Meeting News Coverage

Diabetes increases death rate among U.K. youth

Research presented at the 48th Annual Meeting of the European Association for the Study of Diabetes in Berlin demonstrates that women in the U.K. with diabetes aged 15 to 34 years may be up to nine times more likely to die than their healthy counterparts.

An estimated 2.1 million people were diagnosed with diabetes in the U.K. in 2008, according to a press release. Sixty-eight percent, or approximately 1.4 million, of these people were included in the study. Unique National Health Service identifying numbers were used to connect to death records in the U.K.’s Office of National Statistics, according to the release. Researchers used this information to examine 49,232 deaths in the diabetes population and compare them with death rates of the general population from 2009.

Among those with type 1 and type 2 diabetes, overall mortality was 2.5 and 1.5 times greater, respectively, compared with the general population after adjusting for age. Additionally, mortality was 1.7 times higher among those with type 1 diabetes vs. those with type 2 diabetes.

According to researchers, led by Bob Young, MD, FRCP, CBE, clinical lead for the U.K.’s National Diabetes Information Service based at Salford Royal NHS Foundation Trust in the U.K., if the diabetes population had similar risks for death as those in the general population, 16,000 excess deaths would not have occurred. Furthermore, the researchers estimate that up to 21,000 excess diabetes-related deaths could have occurred in the U.K. in 2008, but the cohort used in the study did not include everyone in the U.K. who was diagnosed with diabetes. Many undiagnosed cases of diabetes also remain in the U.K., potentially making this statistic higher.

With age, the differences in death rates between those with diabetes and the general population decreased. The highest differences, however, were observed in the youngest age group; women aged 15 to 34 years with type 1 diabetes were nine times more likely to die than women from the general population in the same age group. Those women aged between 15 and 34 years with type 2 diabetes were six times more likely to die than their same-aged counterparts.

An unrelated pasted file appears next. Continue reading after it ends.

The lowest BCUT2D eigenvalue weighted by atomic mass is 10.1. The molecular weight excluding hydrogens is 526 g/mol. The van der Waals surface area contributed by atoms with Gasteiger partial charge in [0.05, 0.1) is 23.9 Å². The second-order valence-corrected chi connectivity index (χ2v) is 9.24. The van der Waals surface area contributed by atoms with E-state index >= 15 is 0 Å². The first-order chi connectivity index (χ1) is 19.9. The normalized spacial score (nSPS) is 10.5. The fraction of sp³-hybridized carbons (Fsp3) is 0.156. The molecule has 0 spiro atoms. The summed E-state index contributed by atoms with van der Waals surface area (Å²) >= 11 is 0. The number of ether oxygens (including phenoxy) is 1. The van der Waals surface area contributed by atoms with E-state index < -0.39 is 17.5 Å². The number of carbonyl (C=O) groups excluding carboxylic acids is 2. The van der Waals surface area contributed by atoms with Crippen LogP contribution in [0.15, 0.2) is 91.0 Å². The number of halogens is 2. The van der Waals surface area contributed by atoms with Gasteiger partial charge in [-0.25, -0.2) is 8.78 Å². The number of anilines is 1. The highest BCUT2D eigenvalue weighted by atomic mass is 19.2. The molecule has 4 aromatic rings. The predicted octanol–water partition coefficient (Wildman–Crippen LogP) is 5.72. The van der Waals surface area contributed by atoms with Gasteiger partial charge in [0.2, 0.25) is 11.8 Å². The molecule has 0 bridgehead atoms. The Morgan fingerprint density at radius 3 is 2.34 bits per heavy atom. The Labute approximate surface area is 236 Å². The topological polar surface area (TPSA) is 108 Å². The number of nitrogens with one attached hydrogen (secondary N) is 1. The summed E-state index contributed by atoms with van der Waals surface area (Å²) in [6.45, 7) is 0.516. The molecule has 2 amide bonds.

Among men aged between 15 and 34 years, those with type 1 and type 2 diabetes were four and 3.6 times more likely to die than men of the same age in the general population.

For more information:

Young B. #341. Presented at: the 48th Annual Meeting of the European Association for the Study of Diabetes. Oct. 1-5, 2012; Berlin.

Research presented at the 48th Annual Meeting of the European Association for the Study of Diabetes in Berlin demonstrates that women in the U.K. with diabetes aged 15 to 34 years may be up to nine times more likely to die than their healthy counterparts.

An estimated 2.1 million people were diagnosed with diabetes in the U.K. in 2008, according to a press release. Sixty-eight percent, or approximately 1.4 million, of these people were included in the study. Unique National Health Service identifying numbers were used to connect to death records in the U.K.’s Office of National Statistics, according to the release. Researchers used this information to examine 49,232 deaths in the diabetes population and compare them with death rates of the general population from 2009.

Among those with type 1 and type 2 diabetes, overall mortality was 2.5 and 1.5 times greater, respectively, compared with the general population after adjusting for age. Additionally, mortality was 1.7 times higher among those with type 1 diabetes vs. those with type 2 diabetes.

According to researchers, led by Bob Young, MD, FRCP, CBE, clinical lead for the U.K.’s National Diabetes Information Service based at Salford Royal NHS Foundation Trust in the U.K., if the diabetes population had similar risks for death as those in the general population, 16,000 excess deaths would not have occurred. Furthermore, the researchers estimate that up to 21,000 excess diabetes-related deaths could have occurred in the U.K. in 2008, but the cohort used in the study did not include everyone in the U.K. who was diagnosed with diabetes. Many undiagnosed cases of diabetes also remain in the U.K., potentially making this statistic higher.

With age, the differences in death rates between those with diabetes and the general population decreased. The highest differences, however, were observed in the youngest age group; women aged 15 to 34 years with type 1 diabetes were nine times more likely to die than women from the general population in the same age group. Those women aged between 15 and 34 years with type 2 diabetes were six times more likely to die than their same-aged counterparts.

Among men aged between 15 and 34 years, those with type 1 and type 2 diabetes were four and 3.6 times more likely to die than men of the same age in the general population.

For more information:

Young B. #341. Presented at: the 48th Annual Meeting of the European Association for the Study of Diabetes. Oct. 1-5, 2012; Berlin.

    See more from European Association for the Study of Diabetes